This marked a huge chunk of cheese, given that past city spending for these purposes has amounted to little more than $1 million per annum from the ever-shrinking federal Community Development Block Grant allotment.

Key zones being targeted for the funds include The Cathedral District surrounding St. Mary’s Hospital and the West Side’s Covenant HealthCare neighborhood.

Less Violence in Saginaw
It’s been reported that FBI crime statistics indicate the City of  Saginaw is the nation’s “most violent” small town. Not to be defensive, but there has been reason to be skeptical of these reports. Collection of this nationwide data can be highly erratic, and many communities withhold information in order to protect their reputations.

Let’s see what the FBI reports for 2010, because something amazing has happened in Saginaw.

Saginaw’s homicide count entering late December was six. An idealist would say that this is “six too many,” but consider that Saginaw had about 50 annual murders during the middle 1970s, and the yearly count was in the range of 20 before this year.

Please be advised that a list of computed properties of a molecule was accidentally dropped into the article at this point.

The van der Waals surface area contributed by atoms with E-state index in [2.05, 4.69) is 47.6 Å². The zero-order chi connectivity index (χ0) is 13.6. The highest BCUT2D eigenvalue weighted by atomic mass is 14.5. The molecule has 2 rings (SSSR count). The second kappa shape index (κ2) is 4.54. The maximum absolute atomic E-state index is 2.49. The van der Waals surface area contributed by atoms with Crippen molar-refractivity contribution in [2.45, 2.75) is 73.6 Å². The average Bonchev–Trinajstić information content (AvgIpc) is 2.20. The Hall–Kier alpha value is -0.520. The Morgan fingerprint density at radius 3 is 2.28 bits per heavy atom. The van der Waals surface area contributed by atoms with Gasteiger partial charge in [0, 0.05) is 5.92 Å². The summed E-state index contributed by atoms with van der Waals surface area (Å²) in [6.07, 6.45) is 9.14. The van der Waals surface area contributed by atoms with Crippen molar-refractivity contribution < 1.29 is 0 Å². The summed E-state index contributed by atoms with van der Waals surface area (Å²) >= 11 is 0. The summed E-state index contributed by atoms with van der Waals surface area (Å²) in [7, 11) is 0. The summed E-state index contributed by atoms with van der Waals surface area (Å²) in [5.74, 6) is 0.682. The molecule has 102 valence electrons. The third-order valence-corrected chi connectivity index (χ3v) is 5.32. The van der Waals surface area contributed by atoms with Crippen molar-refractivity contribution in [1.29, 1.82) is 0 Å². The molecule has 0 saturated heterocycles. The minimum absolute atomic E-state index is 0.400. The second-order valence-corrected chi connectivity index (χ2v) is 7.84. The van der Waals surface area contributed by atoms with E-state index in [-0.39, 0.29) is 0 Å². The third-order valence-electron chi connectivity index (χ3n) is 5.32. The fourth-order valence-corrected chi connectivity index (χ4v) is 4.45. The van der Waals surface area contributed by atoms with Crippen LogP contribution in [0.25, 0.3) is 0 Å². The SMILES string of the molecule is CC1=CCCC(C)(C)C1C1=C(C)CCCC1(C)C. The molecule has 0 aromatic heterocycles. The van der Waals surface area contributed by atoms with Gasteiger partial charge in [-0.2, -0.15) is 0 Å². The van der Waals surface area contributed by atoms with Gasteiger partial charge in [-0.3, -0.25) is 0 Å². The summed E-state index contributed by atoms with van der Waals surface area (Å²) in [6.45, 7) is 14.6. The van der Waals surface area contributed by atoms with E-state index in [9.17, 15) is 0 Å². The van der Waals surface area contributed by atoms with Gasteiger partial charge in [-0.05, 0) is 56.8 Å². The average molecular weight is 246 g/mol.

“Only” six. What happened?  With a population roughly double that of Saginaw, the City of Flint had recorded 64 homicides entering Christmas week.

People in law enforcement will note that Saginaw maintained police staffing while there were major cutbacks in Flint. Voters in Flint will face a proposed public safety tax that is similar to Saginaw’s.

But the Rev. Larry Camel, co-founder of Parishioners On Patrol, asserts that the number of police officers is simply one factor in Saginaw’s comparatively peaceful achievement.

“By no means does our organization take credit. We pray upon things, and we allow events to take their due course as God wills,” Camel says.

He takes note of community meetings that have drawn more than 250 upstanding citizens, and marches that have promoted civic awareness.

He points to food giveaways that have served more than 9,000 residents, with teenagers and young adults taking part in the distribution.

He emphasizes community self-help efforts, ranging from neighborhood cleanups to parenting workshops.

More than 30 Neighborhood Watch groups have been established, notes Camel, who is the pastor of New Life Missionary Baptist Church on the central East Side.

“It’s an overall movement in the community,” Camel says. “There is a sense of ownership.”

Hopefully, the success amid so much hardship will continue into 2011 in Saginaw.

And hopefully, the folks in Flint will start to find some answers.